The average American spends 2 ½ days every year looking for misplaced items — and we collectively spend $2.7 billion each year replacing those items.
This holiday season, why not give your friends and family — from the slightly disheveled to the bona fide slob — a bit of time and money in the form of an organizing solution?
“Everybody loves to be more organized,” says Ellen Delap, 63, a certified professional organizer who served two years as president of the National Association of Productivity & Organizing Professionals. “It makes people feel more confident and more in control, especially in uncertain times. We want to know what we have and make it all easy to find. It’s universal.”
Know what else seems to be universal? Praise for the label maker as a thoughtful present.
On spice jars, storage bins and countless other places, labels can reflect a personality. Label maker tape comes in different colors and sizes and can be simple or fancy, and many of the handheld devices can print borders. (Adding metallic or calligraphy pens to the gift is a nice touch.)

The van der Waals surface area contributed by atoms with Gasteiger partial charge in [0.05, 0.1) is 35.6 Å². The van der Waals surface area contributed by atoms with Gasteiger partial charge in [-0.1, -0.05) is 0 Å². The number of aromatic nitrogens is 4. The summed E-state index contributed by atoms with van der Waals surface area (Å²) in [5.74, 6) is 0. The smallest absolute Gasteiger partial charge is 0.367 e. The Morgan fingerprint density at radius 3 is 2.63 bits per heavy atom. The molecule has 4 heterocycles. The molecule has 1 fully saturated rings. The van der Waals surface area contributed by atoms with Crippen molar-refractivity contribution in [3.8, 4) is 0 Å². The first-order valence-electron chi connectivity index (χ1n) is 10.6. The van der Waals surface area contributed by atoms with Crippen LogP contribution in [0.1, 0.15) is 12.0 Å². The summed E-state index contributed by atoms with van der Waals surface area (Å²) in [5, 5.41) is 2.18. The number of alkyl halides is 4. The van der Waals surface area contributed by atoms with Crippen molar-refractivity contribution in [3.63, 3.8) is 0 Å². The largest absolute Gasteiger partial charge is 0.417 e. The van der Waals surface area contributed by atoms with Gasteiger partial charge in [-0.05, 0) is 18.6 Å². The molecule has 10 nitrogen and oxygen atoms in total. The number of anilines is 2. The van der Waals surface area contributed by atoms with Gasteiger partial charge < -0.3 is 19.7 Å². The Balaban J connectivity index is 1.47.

Labels may be particularly helpful for those with memory challenges, says professional organizer Linda Birkinbine, 59, owner of Keep It Organized in Amherst, New York. On shelves and inside drawers, they can alleviate confusion.
“That’s what’s so important about labeling — not only does it help you identify what you have, it also helps you identify where to put things away,” she says.
If you’re concerned that giving someone an organizational gift might come across as offensive, think about the continuing popularity of Marie Kondo and shows like The Home Edit. Containing clutter is hip. And the range of products on the market shows that such gifts don’t insinuate judgment.
Someone who spends a lot of time in this room may appreciate clear glass jars with pop-off lids that keep flour, sugar, nuts and other essentials fresh — and give a clean look to what can feel like an overwhelmed counter.
But don't forget about what's behind closed doors.
Acrylic bins — clear, so it’s easy to see what’s inside — are good for storing packaged snacks, rice and other kitchen staples, as well as medicine, says Delap, who is based in Houston. They’re usually sold in sets of four and come in various shapes and sizes.
“These help organize the pantry so it looks like Pinterest,” Delap says.